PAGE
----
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Accelerated MSN Programs
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Accelerated MSN Programs
Accelerated MSN programs are advanced-level postgraduate degrees. MSN stands for Masters in Nursing, and it is a degree that registered nurses generally pursue. An MSN is also regarded as a type of entry-level degree for both managers as well as nurse educators. An MSN is a good foundation for ambitious nurses to pursue a career as a clinical nurse leader, a health policy expert, or a nurse administrator.
This kind of postgraduate degree may center on one of many, various nursing specialties. These specialties are areas like family, adult, acute care, neonatal, geriatrics, palliative care, psychiatric, pediatric, or gynecological nursing. An MSN might be a prerequisite for nursing education of a doctorate level. In previous years, the MSN was a requirement for people looking to become advanced practice nurses such as nurse anesthetists, nurse practitioners, nurse midwives, or clinical nurse specialists.
All 50 states offer MSN programs for nurses who want to pursue higher education, increased specialty in their field, and a higher rate of pay. Many states require that interested students go through the same process in order to obtain an MSN, which means that the MSN programs are quite straightforward. Most states also offer students two choices regarding how to go about obtaining their MSN degree. In general, interested people can take their MSN degree online as well as at a physical university campus.
In most states, nurses who are pursuing an MSN will eventually become licensed as either an Advanced Registered Nurse Practitioner or an Advanced Practice Nurse when they complete their MSN programs. They will be licensed by the state board of nursing of the state in which they are living. For instance, nurses who continue their education in the state of Texas will be licensed by the Texas Board of Nursing, while nurses who obtain an MSN degree in New York will be licensed by the New York Board of Nursing. However, before any nurse can even think about getting his or her MSN degree, he or she will have to first obtain licensing as a registered nurse.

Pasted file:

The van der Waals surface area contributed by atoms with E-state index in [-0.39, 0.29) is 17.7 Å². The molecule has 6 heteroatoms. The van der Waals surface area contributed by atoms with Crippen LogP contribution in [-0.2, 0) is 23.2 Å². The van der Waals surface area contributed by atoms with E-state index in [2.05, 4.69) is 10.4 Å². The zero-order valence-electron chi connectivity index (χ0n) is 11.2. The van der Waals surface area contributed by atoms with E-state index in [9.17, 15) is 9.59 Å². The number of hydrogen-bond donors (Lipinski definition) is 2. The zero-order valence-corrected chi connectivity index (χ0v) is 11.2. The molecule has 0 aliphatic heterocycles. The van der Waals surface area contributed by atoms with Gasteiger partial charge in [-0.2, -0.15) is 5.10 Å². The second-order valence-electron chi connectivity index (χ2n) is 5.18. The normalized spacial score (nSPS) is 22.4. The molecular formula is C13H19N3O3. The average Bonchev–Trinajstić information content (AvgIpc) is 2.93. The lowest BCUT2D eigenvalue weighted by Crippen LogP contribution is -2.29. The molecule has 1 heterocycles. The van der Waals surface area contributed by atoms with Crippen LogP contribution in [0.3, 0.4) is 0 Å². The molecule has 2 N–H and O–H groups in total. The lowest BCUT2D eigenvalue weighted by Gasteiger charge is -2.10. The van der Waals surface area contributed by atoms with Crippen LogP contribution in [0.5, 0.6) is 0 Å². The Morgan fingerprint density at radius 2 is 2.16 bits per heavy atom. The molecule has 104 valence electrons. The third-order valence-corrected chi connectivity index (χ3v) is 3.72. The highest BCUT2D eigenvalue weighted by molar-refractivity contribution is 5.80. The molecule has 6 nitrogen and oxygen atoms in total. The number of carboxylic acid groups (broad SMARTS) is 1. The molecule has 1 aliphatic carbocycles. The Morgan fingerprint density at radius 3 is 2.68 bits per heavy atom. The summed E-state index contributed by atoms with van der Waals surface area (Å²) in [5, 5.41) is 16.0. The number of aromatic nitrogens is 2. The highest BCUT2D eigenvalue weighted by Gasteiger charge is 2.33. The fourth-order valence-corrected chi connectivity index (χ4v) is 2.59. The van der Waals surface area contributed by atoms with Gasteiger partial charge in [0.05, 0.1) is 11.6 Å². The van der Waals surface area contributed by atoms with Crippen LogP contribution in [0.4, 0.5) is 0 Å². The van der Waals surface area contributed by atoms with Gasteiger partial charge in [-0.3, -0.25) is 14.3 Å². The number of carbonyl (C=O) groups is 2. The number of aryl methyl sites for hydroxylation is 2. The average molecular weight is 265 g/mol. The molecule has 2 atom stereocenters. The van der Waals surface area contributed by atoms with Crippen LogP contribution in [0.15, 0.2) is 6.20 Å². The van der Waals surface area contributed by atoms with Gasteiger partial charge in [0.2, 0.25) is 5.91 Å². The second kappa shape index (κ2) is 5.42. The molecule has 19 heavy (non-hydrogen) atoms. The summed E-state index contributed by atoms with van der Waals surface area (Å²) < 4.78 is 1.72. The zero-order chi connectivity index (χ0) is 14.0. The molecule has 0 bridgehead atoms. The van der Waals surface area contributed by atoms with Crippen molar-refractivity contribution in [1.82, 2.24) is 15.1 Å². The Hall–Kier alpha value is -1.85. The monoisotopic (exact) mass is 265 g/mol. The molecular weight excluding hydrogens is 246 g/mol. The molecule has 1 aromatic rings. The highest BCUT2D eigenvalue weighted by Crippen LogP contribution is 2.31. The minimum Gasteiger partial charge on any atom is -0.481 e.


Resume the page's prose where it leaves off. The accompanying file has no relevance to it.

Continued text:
In many states across the land, there are four, definitive areas of specialization in which MSN degrees are offered. These four areas are nurse practitioner, clinical nurse specialist, certified nurse midwife, and certified nurse anesthetist. Nurses interested in pursuing their MSN degree are advised to contact their states’ board of nursing authority to learn more about the legal applications of their future careers. Specifically, they should ask the state boards about the legal authority that advanced registered nurse practitioners or advanced practice nurses are invested with in regards to the four, aforementioned areas of specialty.
Many states feature online MSN degree programs because of their popularity with regards to allowing flexible schedules. Nurses who are interested in getting their MSN degrees from a more traditional setting can still do so, since most states offer MSN programs at physical universities. For instance, the state of Texas features MSN degree programs at The University of Texas at Austin, The University of Texas at Tyler, and the University of Houston-Victoria, just to name a few. Another example is the state of New York, which features MSN programs at New York University, Sage College, and the Columbia University School of Nursing.
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